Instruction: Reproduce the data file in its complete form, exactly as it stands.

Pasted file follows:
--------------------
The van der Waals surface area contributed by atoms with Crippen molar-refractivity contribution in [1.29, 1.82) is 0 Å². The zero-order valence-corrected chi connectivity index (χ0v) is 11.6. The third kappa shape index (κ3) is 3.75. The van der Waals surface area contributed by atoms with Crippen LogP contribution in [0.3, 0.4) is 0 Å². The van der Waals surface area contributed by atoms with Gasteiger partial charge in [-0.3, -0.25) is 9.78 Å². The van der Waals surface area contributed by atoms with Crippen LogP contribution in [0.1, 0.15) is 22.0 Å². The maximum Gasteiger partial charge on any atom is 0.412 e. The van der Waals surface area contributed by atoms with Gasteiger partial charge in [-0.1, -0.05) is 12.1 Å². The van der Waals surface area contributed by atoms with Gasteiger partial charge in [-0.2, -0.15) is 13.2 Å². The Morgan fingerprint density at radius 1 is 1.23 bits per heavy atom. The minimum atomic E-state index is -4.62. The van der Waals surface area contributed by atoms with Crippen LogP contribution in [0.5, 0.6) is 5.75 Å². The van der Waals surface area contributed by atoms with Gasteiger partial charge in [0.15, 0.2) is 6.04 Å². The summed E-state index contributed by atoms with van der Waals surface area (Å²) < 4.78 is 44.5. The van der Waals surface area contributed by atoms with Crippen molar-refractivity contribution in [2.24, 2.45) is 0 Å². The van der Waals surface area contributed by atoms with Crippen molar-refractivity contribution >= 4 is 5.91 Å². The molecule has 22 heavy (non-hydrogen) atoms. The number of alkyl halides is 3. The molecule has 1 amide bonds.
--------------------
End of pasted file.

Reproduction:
The van der Waals surface area contributed by atoms with Crippen molar-refractivity contribution in [1.29, 1.82) is 0 Å². The zero-order valence-corrected chi connectivity index (χ0v) is 11.6. The third kappa shape index (κ3) is 3.75. The van der Waals surface area contributed by atoms with Crippen LogP contribution in [0.3, 0.4) is 0 Å². The van der Waals surface area contributed by atoms with Gasteiger partial charge in [-0.3, -0.25) is 9.78 Å². The van der Waals surface area contributed by atoms with Crippen LogP contribution in [0.1, 0.15) is 22.0 Å². The maximum Gasteiger partial charge on any atom is 0.412 e. The van der Waals surface area contributed by atoms with Gasteiger partial charge in [-0.1, -0.05) is 12.1 Å². The van der Waals surface area contributed by atoms with Gasteiger partial charge in [-0.2, -0.15) is 13.2 Å². The Morgan fingerprint density at radius 1 is 1.23 bits per heavy atom. The minimum atomic E-state index is -4.62. The van der Waals surface area contributed by atoms with Crippen LogP contribution in [0.5, 0.6) is 5.75 Å². The van der Waals surface area contributed by atoms with Gasteiger partial charge in [0.15, 0.2) is 6.04 Å². The summed E-state index contributed by atoms with van der Waals surface area (Å²) < 4.78 is 44.5. The van der Waals surface area contributed by atoms with Crippen molar-refractivity contribution in [2.24, 2.45) is 0 Å². The van der Waals surface area contributed by atoms with Crippen molar-refractivity contribution >= 4 is 5.91 Å². The molecule has 22 heavy (non-hydrogen) atoms. The number of alkyl halides is 3. The molecule has 1 amide bonds.